For dualist approach to the teaching-learning of Chinese


The fundamental difference between Chinese and most other languages lies in its writing: unlike the alphabets (Latin, Greek, Arabic, Hebrew or Cyrillic), Chinese writing does not analyses sounds, it is made up of characters 汉字 that are units of meaning.


For example, in Chinese the word "country" is called "guo jia", and is read and written by using two characters: 国 country (guo) and 家 family (jia) (the character 国 means country, kingdom, state, but is not sufficient for meaning "country" by itself).


This example illustrates the originality of Chinese language:

Word词, most often polysyllabic word, is the minimum unit that governs the oral language;

on the other hand, it is character 字, unit of meaning, that is the basic unit of the language on its "semantic side".


If we respect Chinese language as it is, we must start from the fact that two minimum units (the word and the character) are the basis of the teaching-learning of Chinese, and not only one (the word), as in English, French, Spanish etc..


Over the last 20 years, the teaching and learning of Chinese has made considerable progress on all five continents at all levels of education (primary, secondary, higher education, associations). However, internationally it is also in a state of true pedagogical "split", divided by two diametrically opposed viewpoints and orientations.


These two different tendencies are manifested in:

  • On the one hand, in the teaching of Chinese as a foreign language advocated by China, the mainstream view is to westernize Chinese, just like other foreign languages, such as English, French, Spanish etc., to teach with "words" as the smallest unit, simply extracting new words 词 (such as "guojia", meaning country) from the texts or dialogues used for Chinese teaching-learning, instead of breaking words down into smallest semantic units 字 that make up the words. This point of view contradicts the essential characteristics of Chinese language.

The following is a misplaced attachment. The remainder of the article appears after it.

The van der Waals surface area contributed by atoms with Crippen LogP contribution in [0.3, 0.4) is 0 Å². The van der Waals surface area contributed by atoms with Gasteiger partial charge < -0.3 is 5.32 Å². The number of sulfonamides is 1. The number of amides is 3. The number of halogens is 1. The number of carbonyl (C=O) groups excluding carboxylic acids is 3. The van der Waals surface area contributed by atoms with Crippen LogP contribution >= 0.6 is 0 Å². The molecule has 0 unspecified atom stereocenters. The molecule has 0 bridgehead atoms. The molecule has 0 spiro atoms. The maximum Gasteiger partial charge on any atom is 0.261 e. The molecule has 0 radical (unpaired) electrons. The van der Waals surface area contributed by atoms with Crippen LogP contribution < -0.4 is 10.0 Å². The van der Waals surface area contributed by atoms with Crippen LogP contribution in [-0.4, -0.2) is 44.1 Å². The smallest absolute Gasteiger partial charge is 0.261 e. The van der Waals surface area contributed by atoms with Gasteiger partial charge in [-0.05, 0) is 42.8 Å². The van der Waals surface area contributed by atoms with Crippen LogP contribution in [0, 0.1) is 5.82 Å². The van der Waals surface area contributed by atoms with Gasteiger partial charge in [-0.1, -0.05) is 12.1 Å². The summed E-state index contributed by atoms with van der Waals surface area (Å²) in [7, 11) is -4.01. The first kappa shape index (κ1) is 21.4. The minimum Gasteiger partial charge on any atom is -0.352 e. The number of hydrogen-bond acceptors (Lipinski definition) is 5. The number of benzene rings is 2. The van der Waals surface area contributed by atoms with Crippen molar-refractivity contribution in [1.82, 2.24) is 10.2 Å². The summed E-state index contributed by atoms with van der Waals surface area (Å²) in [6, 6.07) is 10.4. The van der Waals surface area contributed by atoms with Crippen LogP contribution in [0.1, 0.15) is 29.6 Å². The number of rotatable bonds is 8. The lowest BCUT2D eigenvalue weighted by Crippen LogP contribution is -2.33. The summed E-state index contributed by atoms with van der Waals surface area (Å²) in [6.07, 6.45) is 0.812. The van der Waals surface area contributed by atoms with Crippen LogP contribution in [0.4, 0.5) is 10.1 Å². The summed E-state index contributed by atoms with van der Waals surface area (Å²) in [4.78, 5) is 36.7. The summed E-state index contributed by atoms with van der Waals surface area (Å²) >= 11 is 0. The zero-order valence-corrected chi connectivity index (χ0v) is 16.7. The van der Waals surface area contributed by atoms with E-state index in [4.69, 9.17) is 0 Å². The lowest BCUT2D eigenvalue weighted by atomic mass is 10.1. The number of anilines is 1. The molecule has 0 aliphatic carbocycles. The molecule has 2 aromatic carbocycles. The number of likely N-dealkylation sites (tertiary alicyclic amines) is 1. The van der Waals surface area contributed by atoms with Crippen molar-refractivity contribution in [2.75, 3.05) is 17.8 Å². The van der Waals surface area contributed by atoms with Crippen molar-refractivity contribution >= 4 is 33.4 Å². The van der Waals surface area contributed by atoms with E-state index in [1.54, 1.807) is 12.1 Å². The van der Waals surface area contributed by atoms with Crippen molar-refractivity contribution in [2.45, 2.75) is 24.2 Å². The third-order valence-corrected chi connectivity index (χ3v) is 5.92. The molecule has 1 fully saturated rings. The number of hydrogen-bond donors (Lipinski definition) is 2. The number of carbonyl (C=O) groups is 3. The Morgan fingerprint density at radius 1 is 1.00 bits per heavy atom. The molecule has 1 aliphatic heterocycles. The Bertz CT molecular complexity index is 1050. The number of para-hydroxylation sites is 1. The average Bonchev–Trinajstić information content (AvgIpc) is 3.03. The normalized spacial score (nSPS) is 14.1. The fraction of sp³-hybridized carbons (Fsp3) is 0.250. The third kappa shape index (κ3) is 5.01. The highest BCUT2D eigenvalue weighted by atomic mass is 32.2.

• On the other hand, the viewpoint adopted for a long time in Europe and systematically developed by Prof. Joël Bellassen since 1980s is the so-called "dualism" method of teaching-learning Chinese. Dualism Method recognizes and comprehensively treats the two units of Chinese word and Chinese character. From this perspective, the singularity of Chinese compared to other languages must be respected: in other languages, writing is regarded as a simple transcription tool for spoken language, is fully transparent and does not constitute a specific pedagogical dimension. Chinese learners, however, have to confront with two kinds of related but relatively independent knowledge, which have their own rules respectively and need to adopt different strategies for learning spoken language and written language.


This dualistic approach is of great significance for reducing the cognitive burden and the learning burden for Chinese learners, thus optimising the learning effect:

  •  Dissociate more or less communication and language activities (oral expression, written expression, listening comprehension, reading comprehension) from the graphic side of Chinese (the characters, the identification of components, visuographic and kinesics memory, graphic execution).


  • In the case of early Chinese learning (primary school and pre-school), it is recommended that communication and graphic sides be totally dissociated: on the one hand, learn everyday words orally (thanks, colours, animals, parts of the body, etc.); on the other hand, learn characters according to the logic of graphic composition (木 "tree", 林 "woods", 森 "forest" etc.).


  • Give Chinese characters the place and time they deserve to be learned and exposed, and use evidence-based mnemonics to facilitate their memory.


  • In teaching, pay attention to lexical frequency and recurrence (words), but also the graphic frequency and recurrence (characters).